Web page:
As a reminder, Facebook Home is a replacement lock screen, home screen, and chat experience for compatible Android smartphones, bringing pictures feeds to the forefront, and the new Chat Heads feature that will allow you to stay manage Facebook messages in a much more efficient way.
Read More | Facebook Home
"It's important that Apple not be the developer for the world. We can't take all of our energy, and all of our care, and finish the painting and have someone else put their name on it." - Tim Cook, Apple CEO
The same statement rings true for Google. If others are reaping the rewards, and little to nothing is left for oneself, then what's the point? If a product does not meet the expectations set before it, then developing for it doesn't make much sense. If any given product is not self-sustainable, then it is not cost effective and eventually becomes a burden to the maker--even if users appear to enjoy using it. Make no mistake about it, Google is in the business of making money, and everything else is secondary (including good will.)
Google's co-founder and now recently-minted CEO, Larry Page, bought Android in 2005. He also brought along Andy Rubin, one of its creators, over to Google, who recently renounced his post as Senior Vice President of mobile Digital Content. Basically, the guy who was leading Android. It has been said that Sergey Brin, the other tandem co-founder, was not enthusiastic about the purchase. Former Google CEO at the time, Eric Schmidt, now Chairman at Google had a similar reaction. These somewhat pessimistic receptions were also shared by Vic Gundotra, Senior Vice President of Engineering. However, he recanted these thoughts at Google I/O 2010.
The Google Play Store is getting a fresh coat of paint beginning today with the release of the official 4.0 update. What's so great about Google Play 4.0? Well, for starters, the images are larger, making it easier to see what exactly your about to download. Content grouping has also been improved, providing better recommendations of other items you might be interested in, and the checkout process also sees a slight overhaul as well. Google Play 4.0 starts worldwide rollout today, and may take a couple of weeks before hitting your particular device. It'll run on any smartphone or tablet running Android 2.2 or later.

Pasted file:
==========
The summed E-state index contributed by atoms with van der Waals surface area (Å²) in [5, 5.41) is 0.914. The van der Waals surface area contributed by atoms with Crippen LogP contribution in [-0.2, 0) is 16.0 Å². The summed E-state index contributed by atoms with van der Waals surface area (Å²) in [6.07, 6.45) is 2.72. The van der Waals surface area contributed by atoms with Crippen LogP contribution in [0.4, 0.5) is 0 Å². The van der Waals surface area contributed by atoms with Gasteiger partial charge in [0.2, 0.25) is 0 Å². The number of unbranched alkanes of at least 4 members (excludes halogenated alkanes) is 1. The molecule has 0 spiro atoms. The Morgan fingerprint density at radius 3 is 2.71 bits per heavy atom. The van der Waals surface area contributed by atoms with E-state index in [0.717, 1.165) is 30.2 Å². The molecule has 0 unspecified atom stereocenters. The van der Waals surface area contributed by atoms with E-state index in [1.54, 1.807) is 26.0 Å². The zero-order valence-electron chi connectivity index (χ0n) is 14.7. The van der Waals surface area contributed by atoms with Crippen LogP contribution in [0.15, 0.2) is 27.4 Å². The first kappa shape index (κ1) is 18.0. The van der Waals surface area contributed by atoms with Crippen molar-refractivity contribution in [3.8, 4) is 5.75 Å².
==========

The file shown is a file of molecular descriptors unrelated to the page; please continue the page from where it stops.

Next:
Read More | Android Blog
Read More | YouTube
We told you all about today's unveiling of Facebook Home and the HTC First, and now Facebook has made the video recording of the announcement available for your viewing pleasure. Facebook's CEO Mark Zuckerberg is on his A-game in this one. Check out the full video after the break.
This morning Facebook revealed a new Android-based mobile initiative called Facebook Home. Mark Zuckerberg was on hand to talk about what would happen if your phone was made to be about "people, not apps," and the result is Facebook Home.
While many assumed that Facebook would be releasing its own hardware device (despite our assurance that it wouldn't!), Home is, instead, a suite of Facebook apps that work together to put Facebook front and center across your entire Android device, making it feel like a "Facebook Phone." For example, in the Coverfeed app, it takes over both the Android homescreen and lock screen, and then provides a regular stream of updates from your friends--all without you tapping a Facebook app icon or even swiping to unlock. From the home screen you can even comment and like the updates that flow across your display.